Sep 29, 2013

Attitude over aptitude: why "I know enough code to be dangerous" is BS

"I know enough to be dangerous"

[Topic - this post relates to my thoughts about learning to code, about careers, and about attitudes people have about picking up new skills - see related post 'can you really learn to code in a month?']

"I know enough [choose your subject matter] to be dangerous" is something I never heard while living in North Carolina. It is something I often hear in and around the San Francisco.

As someone who had built a career in roles like business development and finance, I have been tempted to say similar things. However, whenever I heard someone else say it, it always seemed glib and shallow.  Call me silly, but I don't want to be shallow. Somehow, I felt I need to genuinely learn to code before I could say things like "I know enough to be..."

I'm sure you know it as well as I do. People who say things like 'I know enough to be dangerous' are either full of BS or insecurity.

Please spare us the platitudes
Attitude over aptitude

I get hung up on the details. It is my left-brain pre-occupation for patterns. I have been brainwashed for decades to learn from textbooks, or pay tuition to go to school, or to think that getting an A in a class means that you learned something.

(I reflect a bit more about this observation in 'can you learn to code in a month')

I recently shared my frustration with a mentor, Quincy: how is it that some people can seem to learn to code and start building in 3 months, while I still struggle with building more than half year out?

Quincy's advice.
Attitude over aptitude. If you take a leap and tie all your self worth in your ability to code, you will do what you need to do to get good at coding.

Of course, you are probably good at a number of other things. The key is dismissing all these other things as unimportant. During my transition, I kept justifying to myself, "I'm good at Chinese", "I can fall back on a career in operations", or "I have a business background - I'm pretty good at coding for some guy with a business background". These are traps! You have to do without an ego safety net.
Wow! It's true. The glib things we say are crutches. They are the ego's way of protecting itself for being too lazy to learn, or too afraid that we will fall and fail and look like fools trying.

Look for good people, not good tutorials

This isn't really an advice column. Instead, I hope that the experience I share here will help you learn something more about yourself and enable you to have more clarity or confidence in your walk.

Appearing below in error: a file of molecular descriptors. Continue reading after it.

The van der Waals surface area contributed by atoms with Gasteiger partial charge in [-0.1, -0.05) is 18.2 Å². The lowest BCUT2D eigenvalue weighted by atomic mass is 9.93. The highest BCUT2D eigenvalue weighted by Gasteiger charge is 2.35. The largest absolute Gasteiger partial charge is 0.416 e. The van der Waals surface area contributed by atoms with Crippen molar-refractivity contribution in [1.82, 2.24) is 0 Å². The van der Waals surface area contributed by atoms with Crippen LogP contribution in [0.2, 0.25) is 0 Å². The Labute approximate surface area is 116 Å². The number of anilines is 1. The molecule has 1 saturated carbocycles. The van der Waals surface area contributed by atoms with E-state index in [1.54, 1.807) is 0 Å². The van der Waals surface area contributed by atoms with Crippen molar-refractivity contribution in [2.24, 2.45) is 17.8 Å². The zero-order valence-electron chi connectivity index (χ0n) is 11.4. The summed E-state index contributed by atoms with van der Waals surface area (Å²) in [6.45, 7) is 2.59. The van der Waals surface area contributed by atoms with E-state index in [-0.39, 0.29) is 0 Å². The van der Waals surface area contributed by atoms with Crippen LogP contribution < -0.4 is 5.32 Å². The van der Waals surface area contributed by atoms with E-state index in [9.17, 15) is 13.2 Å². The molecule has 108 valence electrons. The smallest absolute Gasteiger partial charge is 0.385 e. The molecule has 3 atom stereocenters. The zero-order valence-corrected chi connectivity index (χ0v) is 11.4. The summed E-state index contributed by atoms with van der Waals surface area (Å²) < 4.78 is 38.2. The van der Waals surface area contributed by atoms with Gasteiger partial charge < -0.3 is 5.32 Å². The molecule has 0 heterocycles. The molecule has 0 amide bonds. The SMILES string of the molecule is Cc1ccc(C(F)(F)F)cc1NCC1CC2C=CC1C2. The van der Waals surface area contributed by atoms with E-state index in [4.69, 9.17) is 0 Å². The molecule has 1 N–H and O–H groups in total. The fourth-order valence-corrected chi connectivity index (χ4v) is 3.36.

So, don't take this so much as an advice as a personal observation. I found that in really learning - not just skimming over a topic, but really learning - some things are more important than others. For example, good tutorials count, maybe paying someone to give you will help. But, as I observed above, the right and sincere attitude trumps these. What else counts? People. Good books. Good ideas.

So, by all means, keep using those free tutorials, but next time also consider these:
  • Look for good people - Quincy shared an invaluable advice, because he cares. Another friend, Robert (mockdeep), has graciously been sharing his valuable time as a code reviewer and mentor on his open source project. Not all experienced professionals take interest in junior developers, or take time to invest in them. Good people do.
  • Good books / good ideas - I recently read Rework by DHH and Jason Fried (folks who built Ruby on Rails). I probably learned more about career (not just about coding) from this book than I did in two years at Darden MBA school. And at $10 a copy, it was orders of magnitude cheaper than the $100K I sunk into MBA education.
  • Right attitude - as we talked about above.
What good books and ideas are you absorbing today?

Start building

We are all apprentices in life. If you want to start learning today by building, join me and Josh as we try a 12-day-long experiment in coding and producing products.

Feel free to check out our 12days github page, contribute torepo, help us by sharing suggestions, etc.

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